Brand Equity

In the 1980s, the brand equity concept was first presented in the marketing literature. This topic received considerable attention in the 1990s from both scientists and marketing practice, resulting in a large number of articles and books on the topic. (e.g. Aaker and Keller, 1990; Aaker and Biel, 1993; Agarwal and Rao, 1996; Kapferer, 1998, etc.). The link between customers and the brand in marketing research generates the word “brand equity.” There are various approaches to the definition of the word brand; the brand has been represented from the consumer’s perspective or from the owner’s perspective. The American Marketing Association (1960) describes a brand as, or a combination of, a name, word, symbol or design. The aim is to identify and differentiate products and services of a business from competitors. It is possible to use the development of strong brands as an effective weapon to compete with market competitors.

There are two types of major brand categories. The first category is function-oriented, involved with quality, accuracy, and durability of the product. The second category is a prestige-oriented brand concept related to luxury and status images (Park et al., 1991). And essentially brands are developed on the basis of the product that follows the marketing strategy of organizations. Customer experience is basically talking about the product and passing it on to friends or relatives. For this reason, organizations are using branding as an effective marketing strategy tool with frequent success in the past even today.  The brand’s quality can be measured using many methods. Brand equity is one of the widely used ways of measuring brand performance. It can be learned from the point of view of the customer and from the point of view of the financial perspective.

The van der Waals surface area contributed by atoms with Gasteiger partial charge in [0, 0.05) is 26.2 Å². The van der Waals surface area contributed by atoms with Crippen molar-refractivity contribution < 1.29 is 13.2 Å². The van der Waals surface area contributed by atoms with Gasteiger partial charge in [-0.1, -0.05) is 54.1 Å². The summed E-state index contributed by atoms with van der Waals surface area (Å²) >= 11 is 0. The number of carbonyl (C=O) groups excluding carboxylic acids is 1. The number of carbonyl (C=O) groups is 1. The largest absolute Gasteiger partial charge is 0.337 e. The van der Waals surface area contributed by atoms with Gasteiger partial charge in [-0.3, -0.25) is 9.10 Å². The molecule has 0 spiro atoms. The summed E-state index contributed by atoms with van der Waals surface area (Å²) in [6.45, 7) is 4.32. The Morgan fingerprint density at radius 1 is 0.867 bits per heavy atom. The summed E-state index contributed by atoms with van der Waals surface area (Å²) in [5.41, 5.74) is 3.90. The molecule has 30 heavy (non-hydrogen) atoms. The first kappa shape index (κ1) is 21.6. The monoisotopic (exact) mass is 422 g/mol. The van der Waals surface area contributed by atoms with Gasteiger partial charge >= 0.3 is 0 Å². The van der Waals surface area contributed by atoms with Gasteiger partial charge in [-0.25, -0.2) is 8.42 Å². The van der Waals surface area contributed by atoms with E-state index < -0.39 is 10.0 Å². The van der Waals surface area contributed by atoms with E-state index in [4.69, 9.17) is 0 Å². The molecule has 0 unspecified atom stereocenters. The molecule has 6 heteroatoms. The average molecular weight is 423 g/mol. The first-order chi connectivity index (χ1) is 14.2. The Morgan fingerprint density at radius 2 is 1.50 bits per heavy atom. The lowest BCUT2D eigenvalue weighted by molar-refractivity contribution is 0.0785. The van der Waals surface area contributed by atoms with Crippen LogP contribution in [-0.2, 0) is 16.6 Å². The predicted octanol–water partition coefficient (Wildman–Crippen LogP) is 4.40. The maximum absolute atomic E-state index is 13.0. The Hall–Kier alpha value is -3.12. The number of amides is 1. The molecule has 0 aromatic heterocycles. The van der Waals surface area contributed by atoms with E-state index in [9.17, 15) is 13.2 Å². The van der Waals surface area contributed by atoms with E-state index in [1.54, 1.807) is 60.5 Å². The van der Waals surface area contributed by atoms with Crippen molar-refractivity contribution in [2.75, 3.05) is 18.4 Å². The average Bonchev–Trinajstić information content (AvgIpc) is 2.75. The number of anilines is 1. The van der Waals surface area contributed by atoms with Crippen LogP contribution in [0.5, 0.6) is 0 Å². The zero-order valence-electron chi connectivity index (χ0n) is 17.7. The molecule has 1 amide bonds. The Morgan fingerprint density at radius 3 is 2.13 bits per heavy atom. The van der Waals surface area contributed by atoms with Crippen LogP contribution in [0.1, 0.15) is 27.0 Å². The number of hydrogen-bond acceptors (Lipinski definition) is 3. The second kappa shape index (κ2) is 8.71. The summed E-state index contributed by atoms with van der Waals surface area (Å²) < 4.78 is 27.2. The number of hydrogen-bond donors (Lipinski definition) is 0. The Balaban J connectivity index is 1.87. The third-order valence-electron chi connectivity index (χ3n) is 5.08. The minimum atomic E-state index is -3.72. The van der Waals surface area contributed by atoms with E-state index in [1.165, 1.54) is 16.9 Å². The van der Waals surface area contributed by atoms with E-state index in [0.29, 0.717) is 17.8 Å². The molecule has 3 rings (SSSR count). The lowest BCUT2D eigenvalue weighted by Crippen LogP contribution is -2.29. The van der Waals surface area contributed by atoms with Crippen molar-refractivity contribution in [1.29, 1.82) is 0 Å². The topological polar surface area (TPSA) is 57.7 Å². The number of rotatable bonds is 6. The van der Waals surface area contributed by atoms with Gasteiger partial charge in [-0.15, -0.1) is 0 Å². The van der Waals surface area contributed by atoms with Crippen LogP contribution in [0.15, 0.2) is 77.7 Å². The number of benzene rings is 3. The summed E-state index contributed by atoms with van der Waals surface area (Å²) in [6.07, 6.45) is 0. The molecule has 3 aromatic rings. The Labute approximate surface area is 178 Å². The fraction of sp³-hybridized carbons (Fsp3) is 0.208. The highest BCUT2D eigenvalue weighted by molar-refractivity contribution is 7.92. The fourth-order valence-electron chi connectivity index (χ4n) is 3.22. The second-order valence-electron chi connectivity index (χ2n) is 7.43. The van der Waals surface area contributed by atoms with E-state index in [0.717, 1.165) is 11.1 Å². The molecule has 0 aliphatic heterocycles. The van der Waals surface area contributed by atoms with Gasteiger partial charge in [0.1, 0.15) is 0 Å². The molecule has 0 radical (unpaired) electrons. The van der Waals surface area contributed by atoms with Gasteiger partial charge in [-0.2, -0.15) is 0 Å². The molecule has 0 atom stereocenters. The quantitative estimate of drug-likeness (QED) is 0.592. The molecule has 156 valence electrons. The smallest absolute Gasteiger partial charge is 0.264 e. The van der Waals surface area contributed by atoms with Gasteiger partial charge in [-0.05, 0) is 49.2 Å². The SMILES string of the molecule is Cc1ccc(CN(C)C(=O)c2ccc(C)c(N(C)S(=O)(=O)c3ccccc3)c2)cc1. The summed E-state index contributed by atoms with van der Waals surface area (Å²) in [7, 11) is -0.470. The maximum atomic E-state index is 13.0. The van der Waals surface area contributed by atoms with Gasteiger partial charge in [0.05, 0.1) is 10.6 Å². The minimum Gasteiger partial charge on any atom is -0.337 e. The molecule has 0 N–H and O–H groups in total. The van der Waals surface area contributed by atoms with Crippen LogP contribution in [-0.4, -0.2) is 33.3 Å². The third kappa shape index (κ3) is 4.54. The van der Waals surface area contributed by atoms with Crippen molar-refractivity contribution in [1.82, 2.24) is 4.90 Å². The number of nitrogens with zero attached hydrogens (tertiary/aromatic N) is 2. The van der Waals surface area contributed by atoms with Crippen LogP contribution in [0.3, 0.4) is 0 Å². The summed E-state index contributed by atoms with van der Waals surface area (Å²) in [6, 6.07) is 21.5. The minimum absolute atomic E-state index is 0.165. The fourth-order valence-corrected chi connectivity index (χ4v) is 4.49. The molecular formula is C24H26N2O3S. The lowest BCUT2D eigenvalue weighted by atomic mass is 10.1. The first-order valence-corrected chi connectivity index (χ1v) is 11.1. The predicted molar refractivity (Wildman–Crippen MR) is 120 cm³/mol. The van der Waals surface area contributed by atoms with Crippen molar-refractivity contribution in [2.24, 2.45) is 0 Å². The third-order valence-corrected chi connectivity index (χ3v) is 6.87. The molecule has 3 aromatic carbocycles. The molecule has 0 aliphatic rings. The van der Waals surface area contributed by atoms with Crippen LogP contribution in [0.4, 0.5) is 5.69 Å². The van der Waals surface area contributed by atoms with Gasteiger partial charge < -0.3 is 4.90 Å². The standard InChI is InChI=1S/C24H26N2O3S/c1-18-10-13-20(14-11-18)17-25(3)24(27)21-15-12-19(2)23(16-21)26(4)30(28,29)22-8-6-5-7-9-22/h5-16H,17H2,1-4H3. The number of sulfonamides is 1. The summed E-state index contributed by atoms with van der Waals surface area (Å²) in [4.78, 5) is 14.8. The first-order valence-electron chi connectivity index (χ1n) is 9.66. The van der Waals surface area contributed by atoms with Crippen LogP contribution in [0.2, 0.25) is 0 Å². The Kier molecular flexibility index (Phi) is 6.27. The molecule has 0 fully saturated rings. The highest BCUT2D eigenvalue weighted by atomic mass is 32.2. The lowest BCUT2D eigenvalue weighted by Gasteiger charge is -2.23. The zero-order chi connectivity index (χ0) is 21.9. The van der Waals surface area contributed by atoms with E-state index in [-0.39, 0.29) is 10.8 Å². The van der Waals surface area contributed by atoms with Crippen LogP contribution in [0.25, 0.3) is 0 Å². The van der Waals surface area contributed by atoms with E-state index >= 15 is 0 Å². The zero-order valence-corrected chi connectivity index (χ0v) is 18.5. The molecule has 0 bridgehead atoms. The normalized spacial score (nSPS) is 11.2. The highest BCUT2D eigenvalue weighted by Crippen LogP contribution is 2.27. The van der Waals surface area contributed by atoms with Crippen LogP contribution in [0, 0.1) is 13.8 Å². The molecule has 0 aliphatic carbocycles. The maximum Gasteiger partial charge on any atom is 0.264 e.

Customers are becoming more educated than past; they evaluate branded and unbranded products in terms of quality and price. Brand Identity is the set of organizations and images from the product or brand perceived by the customer. This essentially refers to the set of brand’s relationships with the customer. Selling the product is no longer enough. In order to find out the need for the product, it is absolutely critical to do market research, market analysis and focus group discussion. Branding is not an end in itself, it is necessary to ensure proper product quality and inform the customer about the product.

The word brand equity described the connection between the consumer and branded product by Lisa Wood Sheffield University UK (2000). Brand concept management or brand image management is an activity effectively performed by companies to reinforce and create brand equity and achieve long-term competitive advantage (Park et al. 1986).

According to Joseph Arthur Rooney (1995) while looking at the branding strategy example can be found where branding has not been quite successful, and marketers have to reform the appropriate strategy in such a case. The marketing mix is one of the effective factors for brand equity, and through evaluating its effectiveness it will be possible to identify more effective brand-promoting factors and to allocate more resources. For many organizations, developing strong brands has become a marketing priority. An idea that is taken to be true on the basis of probability is that there is a range of marketing advantages in developing a strong brand.

Figure 2.3 Brand Equity Perspectives

Source: Sanaz Farjam, Xu Hongyi, 2015